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Celebrating podiatry's role in primary care

Celebrating podiatry’s role in primary care

Consultation
Podiatrists are ideally placed to treat patients in a primary care setting


As we’ve mentioned in our regular bulletins to members, one of our focuses for this year’s Foot Health Month is primary care. It is an area we’re keen to address for a number of reasons.

For a long time we’ve been advocating for better understanding and representation of podiatrists in their contribution to primary care. Our primary care policy position, developed by the policy team at the College, leads the way in this.

Recently, the new NHS long-term plan has identified preventing and managing conditions such as diabetes and musculoskeletal as critical to the future of care. It is clear that podiatrists have an important role to play in supporting this.

This assertion is backed up by new research led by Professor Catherine Bowen, which looks at the cost-effectiveness of podiatry. As we highlighted in an article in Podiatry Now in December 2018, part of the research looked at GP encounters for foot problems. It found that over a four-year period, 3% of all interactions with GPs were for foot pain. This may not sound like much, but that’s a huge amount of work that could be better managed by our profession – freeing up time for GPs to do the many other things they need to do. They are a massively overworked profession and we are in an ideal position to support them in a primary care setting.

As part of our Foot Health month campaign this year, we ran a survey about people’s foot wear buying habits. One of the questions we asked was how many people had experienced foot pain – unsurprisingly it was high (about half). We then asked where people went to find support. About a quarter went to see their podiatrist – but twice as many chose to see their GP. So, there is still a long way to go in shifting public perception and ensuring access to services. But what are the issues we need to overcome?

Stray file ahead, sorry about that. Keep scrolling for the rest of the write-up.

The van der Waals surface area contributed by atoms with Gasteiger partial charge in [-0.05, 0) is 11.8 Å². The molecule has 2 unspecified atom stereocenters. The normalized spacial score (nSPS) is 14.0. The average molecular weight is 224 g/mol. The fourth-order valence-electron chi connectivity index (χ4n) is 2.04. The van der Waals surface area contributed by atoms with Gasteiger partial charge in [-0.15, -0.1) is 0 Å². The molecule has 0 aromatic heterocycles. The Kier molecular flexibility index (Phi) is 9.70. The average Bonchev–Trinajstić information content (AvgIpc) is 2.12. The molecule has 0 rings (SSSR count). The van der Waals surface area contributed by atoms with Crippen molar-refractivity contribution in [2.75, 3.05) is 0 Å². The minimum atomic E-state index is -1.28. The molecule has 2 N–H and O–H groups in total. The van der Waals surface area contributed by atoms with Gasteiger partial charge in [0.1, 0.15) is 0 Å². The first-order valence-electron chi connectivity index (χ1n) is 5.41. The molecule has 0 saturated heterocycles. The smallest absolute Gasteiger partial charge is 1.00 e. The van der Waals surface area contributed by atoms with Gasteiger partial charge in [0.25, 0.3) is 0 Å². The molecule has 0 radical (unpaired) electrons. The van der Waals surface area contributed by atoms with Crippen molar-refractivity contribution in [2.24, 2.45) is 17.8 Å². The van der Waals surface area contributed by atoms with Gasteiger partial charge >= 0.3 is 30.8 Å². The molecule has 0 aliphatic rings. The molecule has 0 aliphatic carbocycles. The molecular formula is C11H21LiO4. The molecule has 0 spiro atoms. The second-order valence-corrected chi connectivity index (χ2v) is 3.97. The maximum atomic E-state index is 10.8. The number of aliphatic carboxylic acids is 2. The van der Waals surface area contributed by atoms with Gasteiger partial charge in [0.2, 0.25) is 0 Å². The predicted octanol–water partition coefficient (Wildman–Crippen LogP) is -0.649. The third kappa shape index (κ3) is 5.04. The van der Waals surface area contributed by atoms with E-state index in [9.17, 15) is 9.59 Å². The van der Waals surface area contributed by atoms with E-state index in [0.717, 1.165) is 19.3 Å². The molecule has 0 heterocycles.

Firstly, public awareness. Last year when we ran a similar survey, we found that people were less aware of high street podiatrists than other high street health practitioners (such as opticians, pharmacists, etc). And this is what Foot Health month is all about – podiatrists getting out and about, meeting the public, and reminding them that we are here to support them. And this year we are promoting podiatry even more widely – with information in GP practices targeting patients, so that next time they have a problem with their feet, we are at the forefront of their minds as the people to go to.

Another consideration is how prominent podiatry is among other health professionals. Our profession has been affected negatively by changes to NHS services. And some private practitioners have reported to us that GPs don’t always understand what they do. Even though we have seen some excellent examples of GPs and podiatrists working brilliantly together, this needs to be addressed.

It’s a theme that came up in the members’ survey we ran at the end of last year (of which full details will be published soon). As the national professional body, it’s our job to address this on behalf of all podiatrists, so we’re doing some outreach and promotional work at the professional level, in parallel to the brilliant work our members are doing promoting podiatry to the public. This includes an article published this month in the Journal of General Practice Nursing, from our Head of Policy, Lawrence Ambrose, and Head of Education, James Coughtrey, which sets out the case for greater involvement of podiatrists in primary care. The journal reaches around 12,000 nurses working in GP surgeries throughout the UK. Its editor has kindly allowed us to reproduce the article on our website so that members can read it too. Read it here. We continue, of course, to represent podiatrists at the highest levels within the NHS and amongst fellow AHPs and other healthcare professionals.

While we’re reflecting on our role in the wider health service as part of this year’s Foot Health month, much of the work of promoting podiatry among other professions is ongoing activity for us at the College. Often it takes place behind the scenes, so members may not be aware of it, but it is making a difference for our profession. This Foot Health month, we’re taking the opportunity to bring it into the spotlight, as we advocate for what podiatry can do for primary care, and the difference it can make to patients.